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I'm developing an application for ticket ordering system, for each and every task there is a ticket for you,and those tickets are assign to relevant employee, and for that particular task there is a order status (Assign,Accepted,Open,Due,Competed,Not completed) currently those details shown in a data table, i want to show these information in a chart?

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    Can we get a bit more detail here, or ideally an example of what you currently have? How many orders are there? How many stages do they go through? What is it being used for? As it is written I'd just say "use a line of text - 'Status: Delivered' rather than a chart" as I'm not sure what you're trying to represent with a chart here.
    – JonW
    Mar 31, 2015 at 9:08
  • I'm developing an application for ticket ordering system, for each and every task there is a ticket for you,and those tickets are assign to relevant employee, and for that particular task there is a order status (Assign,Accepted,Open,Due,Competed,Not completed) currently those details shown in a data table, i want to show these information in a chart? Mar 31, 2015 at 9:37
  • Can you provide a screenshot or mockup of the table so it is easier to understand the structure and layout of the information so I can provide an equivalent chart for comparison?
    – Michael Lai
    Mar 31, 2015 at 22:58

2 Answers 2

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A funnel visualization communicates the flow of work through a predefined process. It's commonly seen in sales tools (to report on deal stage) and web analytics (to measure drop off).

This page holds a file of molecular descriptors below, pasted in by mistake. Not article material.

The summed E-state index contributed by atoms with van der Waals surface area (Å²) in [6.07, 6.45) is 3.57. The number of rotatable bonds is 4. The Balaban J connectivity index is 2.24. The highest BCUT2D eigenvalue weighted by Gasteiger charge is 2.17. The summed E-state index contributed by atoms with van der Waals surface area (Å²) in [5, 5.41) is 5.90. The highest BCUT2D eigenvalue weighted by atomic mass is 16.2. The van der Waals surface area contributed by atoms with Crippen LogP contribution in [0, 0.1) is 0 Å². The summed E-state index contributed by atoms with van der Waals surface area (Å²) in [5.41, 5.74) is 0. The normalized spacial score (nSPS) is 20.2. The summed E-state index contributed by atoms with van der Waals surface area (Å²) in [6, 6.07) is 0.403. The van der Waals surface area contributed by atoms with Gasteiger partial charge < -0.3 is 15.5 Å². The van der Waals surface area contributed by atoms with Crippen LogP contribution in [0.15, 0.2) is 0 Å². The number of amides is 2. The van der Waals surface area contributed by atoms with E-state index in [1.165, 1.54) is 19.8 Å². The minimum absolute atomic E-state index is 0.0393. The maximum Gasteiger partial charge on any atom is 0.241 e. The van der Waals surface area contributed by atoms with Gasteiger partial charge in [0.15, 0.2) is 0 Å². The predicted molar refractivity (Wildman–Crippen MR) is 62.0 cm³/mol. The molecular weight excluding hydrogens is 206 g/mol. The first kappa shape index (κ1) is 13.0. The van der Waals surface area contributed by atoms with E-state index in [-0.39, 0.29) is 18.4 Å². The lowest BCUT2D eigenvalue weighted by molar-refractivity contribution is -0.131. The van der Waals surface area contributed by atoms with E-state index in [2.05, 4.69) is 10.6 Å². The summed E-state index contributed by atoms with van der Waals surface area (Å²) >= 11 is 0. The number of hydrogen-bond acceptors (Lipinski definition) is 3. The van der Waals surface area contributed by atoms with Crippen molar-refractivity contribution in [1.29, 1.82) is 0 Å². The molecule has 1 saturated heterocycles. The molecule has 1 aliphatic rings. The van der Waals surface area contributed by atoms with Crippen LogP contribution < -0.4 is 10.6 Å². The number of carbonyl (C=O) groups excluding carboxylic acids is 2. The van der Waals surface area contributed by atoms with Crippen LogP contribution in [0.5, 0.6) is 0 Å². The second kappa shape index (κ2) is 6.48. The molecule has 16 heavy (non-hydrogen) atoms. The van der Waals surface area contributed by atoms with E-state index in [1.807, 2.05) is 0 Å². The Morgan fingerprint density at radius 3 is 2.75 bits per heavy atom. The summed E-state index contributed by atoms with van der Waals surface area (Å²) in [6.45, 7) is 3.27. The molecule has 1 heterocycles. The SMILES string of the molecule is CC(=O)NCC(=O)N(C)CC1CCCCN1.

Funnel visualization <-

For a help desk it may also be good to show overall inflow/outflow. This may help soften the blow if you guys have a bad week closing tickets or moving them through the process. (you'd be able to show that there was a massive surge of incoming tickets that week. An example of a visualization that shows flow is below:

Flow visualization

Finally, and this should be a big one if you're trying to measure performance at each stage of the process, is showing how many days tickets are staying in each stage. Steven Few style bullet graphs are used to show planned and actual performance:

Bullet graph

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I've only been a PM for 2.5 years, but I can say that the flows given in various applications like Jira, Pivotal Tracker, Assembla, and others almost never fulfill the needs I have (for organizations I've joined with these systems in place). Here's what I consider most important in flow, in order:

  • Research (just created, requires additional research and/or grooming)
  • Open (ready for work)
  • In progress
  • In code review
  • Ready for testing
  • Testing in progress
  • Tested and ready for release testing/confirmation (meaning alone it's been tested but the feature/update has not been tested against other features/functions and needs to be re-tested against the whole product/platform)
  • Testing for release
  • Ready for release

Frankly the engineering task list is minor: in queue, working on, or code reviewing. Then QA steps in and confirms/declines. Then the release manager steps in. As for how something should be listed, there are millions of adjectives, but effectively it's this: is the work accepted? Yes/no. And every step of the way it's a Yes/No question.

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